Song for a cause

Band raises money to bring back the tuba song

Students+perform+the+%22tuba+song%22+at+the+Texas+vs.+Arkansas+pep+rally.+The+song+made+its+return+after+a+petition+was+created+and+the+Song+for+a+Cause+fundraiser+began.
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Song for a cause

Students perform the

Students perform the "tuba song" at the Texas vs. Arkansas pep rally. The song made its return after a petition was created and the Song for a Cause fundraiser began.

Photo by Hollan Reed

Students perform the "tuba song" at the Texas vs. Arkansas pep rally. The song made its return after a petition was created and the Song for a Cause fundraiser began.

Photo by Hollan Reed

Photo by Hollan Reed

Students perform the "tuba song" at the Texas vs. Arkansas pep rally. The song made its return after a petition was created and the Song for a Cause fundraiser began.

Allyson Smith

Story by Addison Cross, editor in chief

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Texas High is a school built on traditions. From bacon fry to painting the pit, the student body rallies with each other using the traditions that have been around since before almost anyone currently on campus. The student body can also rally against the loss of a tradition.

Such is the case with the affectionately named tuba song, once a staple of every football game and pep rally. The ultimate hype song. The band has began the charge to return this Friday night tune back to the rest of the student section with a simple fundraiser: for every $1,000 raised, the band will play the song twice. 

“It’s a strong tradition to us,” senior Grey Johnson said. “It went away after my freshman year, so I only got to see the little bits that remained, but it was a big thing in the past.”

The timing of the fundraiser wasn’t an accident either. The campaign began at the peak of Texas High school spirit, Texas v. Arkansas week, serving as the perfect way to both raise money for charity and get the school looking forward to Friday night

“I think it’s an encouragement, you know, because it’s a strong tradition to us. I think it’s really interesting at coming back this week being such a Texas [High] thing to do,” Johnson said. “And I think this week, above any other week, is the most Texas High week there is, you know, just a week that really sums up our school. And that song would have to be in that summary.” Band members haven’t been the only advocates, students outside the organization and multiple booster clubs have tried to bring it back. So far, this attempt has been the most successful.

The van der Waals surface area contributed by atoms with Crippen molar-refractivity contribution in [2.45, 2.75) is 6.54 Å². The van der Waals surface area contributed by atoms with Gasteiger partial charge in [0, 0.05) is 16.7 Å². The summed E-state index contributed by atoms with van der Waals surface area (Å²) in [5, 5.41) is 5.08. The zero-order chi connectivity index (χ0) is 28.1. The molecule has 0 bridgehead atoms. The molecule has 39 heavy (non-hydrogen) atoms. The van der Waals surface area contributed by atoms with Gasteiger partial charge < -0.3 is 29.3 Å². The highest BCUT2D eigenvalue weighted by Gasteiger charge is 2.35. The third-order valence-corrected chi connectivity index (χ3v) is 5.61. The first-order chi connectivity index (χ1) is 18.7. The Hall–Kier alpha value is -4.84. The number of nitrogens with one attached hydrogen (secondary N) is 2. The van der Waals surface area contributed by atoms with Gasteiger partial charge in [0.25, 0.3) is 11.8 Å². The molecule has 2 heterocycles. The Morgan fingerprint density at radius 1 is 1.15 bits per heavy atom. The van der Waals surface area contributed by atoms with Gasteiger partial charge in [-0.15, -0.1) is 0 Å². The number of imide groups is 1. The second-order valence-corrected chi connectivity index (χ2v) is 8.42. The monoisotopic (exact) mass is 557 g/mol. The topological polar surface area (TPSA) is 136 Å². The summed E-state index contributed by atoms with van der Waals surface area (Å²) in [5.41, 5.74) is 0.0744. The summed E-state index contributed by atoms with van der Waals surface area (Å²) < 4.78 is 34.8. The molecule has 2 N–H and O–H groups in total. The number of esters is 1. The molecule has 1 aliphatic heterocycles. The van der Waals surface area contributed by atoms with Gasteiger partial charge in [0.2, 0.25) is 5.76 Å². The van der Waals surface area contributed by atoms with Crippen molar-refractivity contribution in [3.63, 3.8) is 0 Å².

“It’s not even mostly us, there have been several petitions to bring it back just from us and other students, and apparently, some other parents that are involved in other booster clubs and things like that have started petitions too,” senior Noah Addie said. “And so it’s not just some of the seniors in band and things like that, it’s ex band members and everybody else, it’s just a school wide thing that everybody wants to bring back, which, you know, for everybody to actually want the band to do something for once is kind of a big deal.”

The question remains, however, why the tuba song? Texas High has dozens of traditions, so what makes this one worthy of over $3,000, so far, and so much community support? The issue of the highly debated tuba song goes beyond it being just a song or just another tradition, the fundraiser is being held in memory of 2019 graduate Cameron Maynard, who died on August 16. 

“So, Cameron Maynard was a major advocate for bringing the tuba song back.  He was mostly responsible for a few times when we played it when we definitely weren’t supposed to,” Addie said. “So kind of in memory of him, the first charity we’re going to donate to is one that he picked out for Harding University. It’s called the Kerusso program.”

The removal of the song after the 2016 football season was a hard blow to the student body, but an even harder blow to members of the Tiger band, specifically Maynard. 

“It’s something me and Cameron talked about on many occasions, being very upset at its removal from our playlist,” Johnson said. “Gosh, I don’t know how many times we complained about it getting removed and how we’re going to try and get it back and this and that. So, its coming back is, I guess, for me personally, bittersweet.”

The song’s sentimental value has added to what it means to students. The tuba song is no longer just a hype beat for Friday nights, it’s a memory. 

“It’s a good memory, but it’s a reminder,” Johnson said.

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